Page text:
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Do I need to pay for second loan even after charge off?

Posted on: 22nd May, 2006 03:36 pm
i was recently in foreclosure (twice) and during the first round, i received a 1099 (cancellation of debt) for my second mortgage. i was just recently hit with back taxes for not reporting this. my mistake. however, in looking to refinance my home, my lender that charged this off now says that i need to pay this in order to get a clear title. so, am i responsible for both the loan and the taxes?


You must understand that a second mortgage charge off is not a forgiveness of the debt. It is only an accounting entry.

Posted on: 22nd May, 2006 03:47 pm

Welcome to MortgageFit Forums.

I am afraid to say that you need to pay them in order to get a clear title and enable you to refinance.

Now, a charge off means that the lender thinks the debt can't be collected from you and he writes off the loan from his account and absorbs the outstanding balance as a loss.

But it will not affect whether you still owe the money. You are not freed from the debt with a charge off. In a charge off the lender passes the loan to a collection agency to recover the debt.

This has a serious effect on your credit report and stays on your report up to seven years. So, if it is possible for you to pay it off then negotiate with the lender to make out a deal where you can pay the debt and the lender changes the status of the account to "Paid as Agreed". Try to get in writing if you attempt to do this.

God bless you.

For MortgageFit,
Posted on: 22nd May, 2006 04:06 pm

As your charge offs are recent, it's better to pay it off. If it was 2 years older or more then, you would not have to repay the debts as you could have been able to manage a mortgage with the sub-prime lenders under that condition.

But in case of a conventional loan, you will be still required to pay it off even after 2 years.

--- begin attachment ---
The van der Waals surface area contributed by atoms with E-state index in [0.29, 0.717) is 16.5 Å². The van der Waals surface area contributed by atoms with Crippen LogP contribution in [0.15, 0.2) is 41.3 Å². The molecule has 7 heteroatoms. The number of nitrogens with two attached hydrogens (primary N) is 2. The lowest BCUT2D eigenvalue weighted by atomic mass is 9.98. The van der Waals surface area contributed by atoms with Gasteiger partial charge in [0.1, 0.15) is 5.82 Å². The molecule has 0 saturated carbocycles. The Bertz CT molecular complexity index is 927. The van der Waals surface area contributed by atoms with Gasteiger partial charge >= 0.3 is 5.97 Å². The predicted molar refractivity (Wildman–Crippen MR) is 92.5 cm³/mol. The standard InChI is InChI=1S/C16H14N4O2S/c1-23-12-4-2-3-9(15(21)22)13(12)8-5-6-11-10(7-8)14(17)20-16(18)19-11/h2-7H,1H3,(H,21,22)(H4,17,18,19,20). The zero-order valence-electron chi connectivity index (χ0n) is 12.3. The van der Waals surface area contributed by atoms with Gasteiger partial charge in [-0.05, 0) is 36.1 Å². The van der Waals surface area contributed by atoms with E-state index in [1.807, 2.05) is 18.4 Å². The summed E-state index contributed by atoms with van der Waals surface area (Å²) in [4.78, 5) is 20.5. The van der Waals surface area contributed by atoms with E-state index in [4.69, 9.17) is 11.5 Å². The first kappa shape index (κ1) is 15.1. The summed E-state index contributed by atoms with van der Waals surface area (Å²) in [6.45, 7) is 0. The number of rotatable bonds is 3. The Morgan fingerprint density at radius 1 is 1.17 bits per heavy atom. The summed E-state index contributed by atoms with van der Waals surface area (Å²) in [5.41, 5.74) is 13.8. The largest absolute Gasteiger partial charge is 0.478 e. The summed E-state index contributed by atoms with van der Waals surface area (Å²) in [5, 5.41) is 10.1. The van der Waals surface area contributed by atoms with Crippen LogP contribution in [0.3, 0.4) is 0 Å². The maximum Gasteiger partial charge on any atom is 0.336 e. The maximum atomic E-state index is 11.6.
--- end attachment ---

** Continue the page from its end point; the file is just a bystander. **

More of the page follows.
Posted on: 22nd May, 2006 04:31 pm
OK, if I pay this off, am I still required to pay the 1099 (Cancellation of Debt) taxes also? What happens if I pay off the debt. Are they required to reverse the 1099? I believe the charge off occurred around mid-year 2004, I know the 1099 I received was for 2004. My first is a conventional fixed rate loan and the 2nd was a 15 year with balloon payment at the end. I'm just trying to better understand my options. Thanks for your help.
Posted on: 23rd May, 2006 10:22 am

In cases of foreclosure, generally, a person loses his home and he also has to pay a tax bill. Since you have received a 1099-C form, it implies that your property has been sold off for an amount lesser than the loan amount. But you may not have to pay the taxes if you are insolvent.

Usually a debtor is considered to be insolvent when his liabilities exceed the fair market value of all his assets. So, whether you will have to pay the entire back taxes or a part of it depends on your liabilities. And, even if you pay off the debt, the 1099 will not be reversed.

I would suggest that you consult a tax professional for further clarification. He will help you to determine how much of the 1099-C is taxable. Be quick or else, the IRS may file Federal Tax lien and then take further action against you.


Posted on: 23rd May, 2006 09:08 pm
Hello all, Due to unemployment our 2nd mtg is now 8 months behind. Our lender is willing to let us do a Short refinance. If we can't get approved for a half way decent program then we will have to do a short sale. Our liabilities well exceeded the fair market value of our home. My main question is....How does the charge off effect title. Will the 2nd mtg still show? The current lenders we are working with know are situation and seem to think we can still refi and at least pay the 1st off. Any extra of course will go towards 2nd. Is this possible? Should we receive a 1099-c for the 2nd even if we do end up reinstating and continue to pay the 2nd down? We have been approved so far for a 2/28 or 3/27. This would help us definately re establish a clean pay history again and hopefully refi before the rate starts to adjust. Do you think this would benefit us? Any info and advise would be GREATLY APPRECIATED!!!!! Thanks....Our state of residence is Indiana, in cause you need that info....also only 1 mortgage is reporting and no charge off,as of yet is showing on our credit bureau. THANKS!!!!